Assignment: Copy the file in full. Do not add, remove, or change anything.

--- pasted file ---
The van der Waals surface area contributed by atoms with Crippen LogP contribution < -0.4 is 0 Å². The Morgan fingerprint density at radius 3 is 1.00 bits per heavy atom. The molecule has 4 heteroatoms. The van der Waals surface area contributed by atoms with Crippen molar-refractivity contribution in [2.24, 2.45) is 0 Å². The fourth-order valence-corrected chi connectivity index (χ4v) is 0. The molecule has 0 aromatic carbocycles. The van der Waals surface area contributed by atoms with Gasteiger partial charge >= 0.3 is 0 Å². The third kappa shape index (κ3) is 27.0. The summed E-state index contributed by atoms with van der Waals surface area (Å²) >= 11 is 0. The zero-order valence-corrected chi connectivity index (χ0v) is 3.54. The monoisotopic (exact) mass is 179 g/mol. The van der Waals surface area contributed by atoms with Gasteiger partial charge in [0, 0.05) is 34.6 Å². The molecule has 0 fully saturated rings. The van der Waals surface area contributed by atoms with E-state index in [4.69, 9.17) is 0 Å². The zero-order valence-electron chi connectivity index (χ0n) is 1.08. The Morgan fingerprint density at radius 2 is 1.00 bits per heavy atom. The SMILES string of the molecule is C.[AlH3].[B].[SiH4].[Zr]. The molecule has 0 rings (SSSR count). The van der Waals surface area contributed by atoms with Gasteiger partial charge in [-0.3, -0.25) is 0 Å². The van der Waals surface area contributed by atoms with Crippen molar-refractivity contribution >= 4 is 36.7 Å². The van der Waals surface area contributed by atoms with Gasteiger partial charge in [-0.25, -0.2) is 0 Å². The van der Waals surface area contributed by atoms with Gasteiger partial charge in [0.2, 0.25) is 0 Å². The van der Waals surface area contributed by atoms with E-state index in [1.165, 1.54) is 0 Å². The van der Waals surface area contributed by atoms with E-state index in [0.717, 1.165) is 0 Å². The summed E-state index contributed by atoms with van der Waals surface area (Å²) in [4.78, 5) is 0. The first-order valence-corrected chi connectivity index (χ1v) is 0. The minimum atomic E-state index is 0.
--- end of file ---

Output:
The van der Waals surface area contributed by atoms with Crippen LogP contribution < -0.4 is 0 Å². The Morgan fingerprint density at radius 3 is 1.00 bits per heavy atom. The molecule has 4 heteroatoms. The van der Waals surface area contributed by atoms with Crippen molar-refractivity contribution in [2.24, 2.45) is 0 Å². The fourth-order valence-corrected chi connectivity index (χ4v) is 0. The molecule has 0 aromatic carbocycles. The van der Waals surface area contributed by atoms with Gasteiger partial charge >= 0.3 is 0 Å². The third kappa shape index (κ3) is 27.0. The summed E-state index contributed by atoms with van der Waals surface area (Å²) >= 11 is 0. The zero-order valence-corrected chi connectivity index (χ0v) is 3.54. The monoisotopic (exact) mass is 179 g/mol. The van der Waals surface area contributed by atoms with Gasteiger partial charge in [0, 0.05) is 34.6 Å². The molecule has 0 fully saturated rings. The van der Waals surface area contributed by atoms with E-state index in [4.69, 9.17) is 0 Å². The zero-order valence-electron chi connectivity index (χ0n) is 1.08. The Morgan fingerprint density at radius 2 is 1.00 bits per heavy atom. The SMILES string of the molecule is C.[AlH3].[B].[SiH4].[Zr]. The molecule has 0 rings (SSSR count). The van der Waals surface area contributed by atoms with Gasteiger partial charge in [-0.3, -0.25) is 0 Å². The van der Waals surface area contributed by atoms with Crippen molar-refractivity contribution >= 4 is 36.7 Å². The van der Waals surface area contributed by atoms with Gasteiger partial charge in [-0.25, -0.2) is 0 Å². The van der Waals surface area contributed by atoms with Gasteiger partial charge in [0.2, 0.25) is 0 Å². The van der Waals surface area contributed by atoms with E-state index in [1.165, 1.54) is 0 Å². The van der Waals surface area contributed by atoms with E-state index in [0.717, 1.165) is 0 Å². The summed E-state index contributed by atoms with van der Waals surface area (Å²) in [4.78, 5) is 0. The first-order valence-corrected chi connectivity index (χ1v) is 0. The minimum atomic E-state index is 0.